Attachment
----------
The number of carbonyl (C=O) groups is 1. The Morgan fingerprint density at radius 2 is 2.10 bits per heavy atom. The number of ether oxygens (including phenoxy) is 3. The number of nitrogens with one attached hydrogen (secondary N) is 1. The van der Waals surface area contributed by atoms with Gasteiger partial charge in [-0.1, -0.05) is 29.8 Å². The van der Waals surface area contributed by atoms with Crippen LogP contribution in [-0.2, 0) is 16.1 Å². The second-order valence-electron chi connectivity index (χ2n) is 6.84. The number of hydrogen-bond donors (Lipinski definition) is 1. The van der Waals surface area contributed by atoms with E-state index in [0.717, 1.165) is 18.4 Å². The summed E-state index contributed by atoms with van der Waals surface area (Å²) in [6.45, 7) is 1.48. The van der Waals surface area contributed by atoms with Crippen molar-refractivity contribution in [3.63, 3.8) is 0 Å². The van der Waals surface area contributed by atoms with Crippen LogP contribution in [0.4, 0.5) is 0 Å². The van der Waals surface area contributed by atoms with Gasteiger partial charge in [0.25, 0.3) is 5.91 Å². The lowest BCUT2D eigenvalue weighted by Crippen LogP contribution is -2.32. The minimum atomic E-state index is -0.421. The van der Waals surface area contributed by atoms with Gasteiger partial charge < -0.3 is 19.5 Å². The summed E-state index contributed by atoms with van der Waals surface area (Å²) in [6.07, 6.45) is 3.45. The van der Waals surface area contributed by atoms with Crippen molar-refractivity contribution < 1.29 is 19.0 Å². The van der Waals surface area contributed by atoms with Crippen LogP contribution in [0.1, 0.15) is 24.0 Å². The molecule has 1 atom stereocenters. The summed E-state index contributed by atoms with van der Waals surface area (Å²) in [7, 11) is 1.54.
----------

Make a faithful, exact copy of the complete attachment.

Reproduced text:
The number of carbonyl (C=O) groups is 1. The Morgan fingerprint density at radius 2 is 2.10 bits per heavy atom. The number of ether oxygens (including phenoxy) is 3. The number of nitrogens with one attached hydrogen (secondary N) is 1. The van der Waals surface area contributed by atoms with Gasteiger partial charge in [-0.1, -0.05) is 29.8 Å². The van der Waals surface area contributed by atoms with Crippen LogP contribution in [-0.2, 0) is 16.1 Å². The second-order valence-electron chi connectivity index (χ2n) is 6.84. The number of hydrogen-bond donors (Lipinski definition) is 1. The van der Waals surface area contributed by atoms with E-state index in [0.717, 1.165) is 18.4 Å². The summed E-state index contributed by atoms with van der Waals surface area (Å²) in [6.45, 7) is 1.48. The van der Waals surface area contributed by atoms with Crippen molar-refractivity contribution in [3.63, 3.8) is 0 Å². The van der Waals surface area contributed by atoms with Crippen LogP contribution in [0.4, 0.5) is 0 Å². The van der Waals surface area contributed by atoms with Gasteiger partial charge in [0.25, 0.3) is 5.91 Å². The lowest BCUT2D eigenvalue weighted by Crippen LogP contribution is -2.32. The minimum atomic E-state index is -0.421. The van der Waals surface area contributed by atoms with Gasteiger partial charge < -0.3 is 19.5 Å². The summed E-state index contributed by atoms with van der Waals surface area (Å²) in [6.07, 6.45) is 3.45. The van der Waals surface area contributed by atoms with Crippen molar-refractivity contribution < 1.29 is 19.0 Å². The van der Waals surface area contributed by atoms with Crippen LogP contribution in [0.1, 0.15) is 24.0 Å². The molecule has 1 atom stereocenters. The summed E-state index contributed by atoms with van der Waals surface area (Å²) in [7, 11) is 1.54.